Letter to the Editor
In 1998 while we were preparing to open in our new location, I was visited by Betsy Harman from WBEZ. She requested that we host/sponsor a party for Dick Buckley and Larry Smith, who were celebrating 50 years in broadcasting. She requested that we donate the party for 200 people and provide all the liquor and other costs associated with hosting the event. As we estimated our costs to be several thousand dollars for the event and as a nonprofit organization we were in no financial position to subsidize these costs, we declined.
Subsequently, we have sent press releases to the station for a variety of our jazz, world music, and other culturally relevant events. Michelle Uting, who is responsible for publicizing events at HotHouse, has left numerous messages for Chris Heim over the months, in attempts to understand the grudge that she apparently has against our organization. This grudge has been confirmed by many of our friends who work at the station, including Mark Ruffin, who informed us last summer that after playing a Jane Bunnett song on the radio and announcing her upcoming appearance at HotHouse, Chris called him into her office and adamantly informed him that HotHouse events were not to be announced on the radio.
Whatever Chris Heim perceives to be the injury that she has suffered at the hands of our organization, it is no excuse to create a policy at a public radio station that in effect punishes the hundreds of artists performing at HotHouse. Ironically, most of the artists on the Passport top-ten list performed at HotHouse last year. Artists like Ricardo Lemvo, Cubanismo, Susana Baca, all play to capacity audiences at HotHouse. Similarly there is a vibrant and growing audience of young people that regularly perform at and patronize venues like ours, the Empty Bottle, and the Velvet Lounge that are completely off the radar screen at WBEZ.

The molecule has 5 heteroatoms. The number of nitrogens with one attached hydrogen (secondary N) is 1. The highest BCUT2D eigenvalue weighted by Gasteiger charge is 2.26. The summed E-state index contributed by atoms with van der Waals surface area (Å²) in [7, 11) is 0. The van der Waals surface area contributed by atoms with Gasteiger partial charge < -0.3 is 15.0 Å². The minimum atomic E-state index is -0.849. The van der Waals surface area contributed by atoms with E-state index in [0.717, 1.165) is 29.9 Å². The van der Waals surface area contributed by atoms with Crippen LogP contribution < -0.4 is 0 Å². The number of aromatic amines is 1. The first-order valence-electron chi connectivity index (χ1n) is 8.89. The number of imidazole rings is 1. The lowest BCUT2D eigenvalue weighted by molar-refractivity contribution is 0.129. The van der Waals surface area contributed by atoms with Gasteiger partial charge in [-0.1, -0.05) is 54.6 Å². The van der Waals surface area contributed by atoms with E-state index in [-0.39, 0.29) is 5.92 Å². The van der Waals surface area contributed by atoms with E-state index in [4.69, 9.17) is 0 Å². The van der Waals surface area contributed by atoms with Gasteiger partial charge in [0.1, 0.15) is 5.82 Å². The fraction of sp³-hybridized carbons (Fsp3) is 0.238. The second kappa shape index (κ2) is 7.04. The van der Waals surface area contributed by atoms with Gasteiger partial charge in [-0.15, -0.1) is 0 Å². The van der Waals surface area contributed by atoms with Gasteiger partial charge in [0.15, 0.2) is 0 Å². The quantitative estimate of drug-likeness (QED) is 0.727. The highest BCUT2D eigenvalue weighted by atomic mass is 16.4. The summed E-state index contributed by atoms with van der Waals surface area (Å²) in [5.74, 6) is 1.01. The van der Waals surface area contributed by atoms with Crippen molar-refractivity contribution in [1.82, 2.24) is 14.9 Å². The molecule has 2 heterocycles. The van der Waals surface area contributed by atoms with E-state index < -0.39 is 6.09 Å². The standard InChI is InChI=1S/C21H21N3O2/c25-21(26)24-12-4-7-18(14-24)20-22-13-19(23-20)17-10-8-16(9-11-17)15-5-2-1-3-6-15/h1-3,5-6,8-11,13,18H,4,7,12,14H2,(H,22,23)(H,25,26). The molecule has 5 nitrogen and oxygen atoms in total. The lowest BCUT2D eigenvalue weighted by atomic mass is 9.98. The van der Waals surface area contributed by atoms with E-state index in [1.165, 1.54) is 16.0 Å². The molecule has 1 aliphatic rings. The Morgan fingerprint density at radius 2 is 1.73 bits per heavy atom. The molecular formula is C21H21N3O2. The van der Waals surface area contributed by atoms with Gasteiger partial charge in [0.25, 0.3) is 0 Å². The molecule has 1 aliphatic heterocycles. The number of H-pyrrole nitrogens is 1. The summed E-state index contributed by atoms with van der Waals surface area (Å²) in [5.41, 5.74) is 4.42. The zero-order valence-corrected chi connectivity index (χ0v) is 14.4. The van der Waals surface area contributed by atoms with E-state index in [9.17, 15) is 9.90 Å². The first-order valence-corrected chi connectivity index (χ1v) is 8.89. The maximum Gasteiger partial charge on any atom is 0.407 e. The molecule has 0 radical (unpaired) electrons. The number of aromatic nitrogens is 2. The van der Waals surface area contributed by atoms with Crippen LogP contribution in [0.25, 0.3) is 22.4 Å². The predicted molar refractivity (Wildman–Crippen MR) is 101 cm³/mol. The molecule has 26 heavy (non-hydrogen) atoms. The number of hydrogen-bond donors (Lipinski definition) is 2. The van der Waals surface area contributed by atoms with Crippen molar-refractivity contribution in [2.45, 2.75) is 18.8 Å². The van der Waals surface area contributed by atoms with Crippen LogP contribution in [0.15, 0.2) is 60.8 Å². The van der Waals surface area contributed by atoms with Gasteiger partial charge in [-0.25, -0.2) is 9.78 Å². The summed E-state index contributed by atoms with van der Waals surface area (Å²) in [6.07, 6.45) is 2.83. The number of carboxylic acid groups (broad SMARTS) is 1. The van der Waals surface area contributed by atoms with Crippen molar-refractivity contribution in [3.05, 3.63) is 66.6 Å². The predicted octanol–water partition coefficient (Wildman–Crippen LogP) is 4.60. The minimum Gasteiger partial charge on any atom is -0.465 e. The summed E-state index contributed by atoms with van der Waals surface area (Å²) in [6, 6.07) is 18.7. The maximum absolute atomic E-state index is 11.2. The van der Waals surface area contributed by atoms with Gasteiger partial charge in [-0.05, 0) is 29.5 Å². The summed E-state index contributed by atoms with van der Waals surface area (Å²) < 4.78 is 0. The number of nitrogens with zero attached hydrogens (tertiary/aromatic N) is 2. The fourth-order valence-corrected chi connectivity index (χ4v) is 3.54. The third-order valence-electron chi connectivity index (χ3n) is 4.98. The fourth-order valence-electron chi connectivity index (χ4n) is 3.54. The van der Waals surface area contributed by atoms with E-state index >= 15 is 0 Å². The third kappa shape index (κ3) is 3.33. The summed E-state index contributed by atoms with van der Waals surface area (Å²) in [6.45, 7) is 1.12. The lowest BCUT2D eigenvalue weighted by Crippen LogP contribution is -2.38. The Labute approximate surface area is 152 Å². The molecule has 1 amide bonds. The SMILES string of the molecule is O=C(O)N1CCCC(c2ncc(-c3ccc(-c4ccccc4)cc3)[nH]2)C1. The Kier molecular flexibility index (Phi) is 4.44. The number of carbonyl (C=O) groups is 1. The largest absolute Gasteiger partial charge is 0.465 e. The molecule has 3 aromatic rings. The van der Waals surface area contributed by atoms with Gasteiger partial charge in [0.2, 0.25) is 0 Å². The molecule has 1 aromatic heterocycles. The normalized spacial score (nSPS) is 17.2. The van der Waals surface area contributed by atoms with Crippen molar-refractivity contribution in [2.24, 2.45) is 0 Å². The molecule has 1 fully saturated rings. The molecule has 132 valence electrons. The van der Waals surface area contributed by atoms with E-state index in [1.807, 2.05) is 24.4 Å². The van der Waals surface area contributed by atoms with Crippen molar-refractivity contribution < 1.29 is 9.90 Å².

What Peter Margasak (and Lloyd Sachs) confirmed is that there are many, many people out here in the jazz community who have been repeatedly dissed by Chris Heim and the policies at WBEZ. We hope that the recent exposes are seen as more than attacks on Chris Heim's personality, or that we are just opinionated malcontents--this in our mind is irrelevant. The point is that this involves many people's livelihoods. We hope that Torey Malatia will get the message that we are people who put our lives on the line to perpetuate jazz and other relevant contemporary cultural expressions. This is not about personalities, it's about principles. It's about building audiences and providing musicians a living wage and a modicum of dignity. As Valerie Wilmer as written, it is "as serious as your life."
It is not a reactionary posture, one that assumes the most retrograde of artistic definitions or creates "playlists" that reflect 1 percent of the current trends in this music. It shouldn't be up to one person to create the definition of an art form or to determine the public tastes. We suggest that WBEZ convene a roundtable of interested parties in the near future to help adjust the direction of their music programming. That event we would be happy to host for free.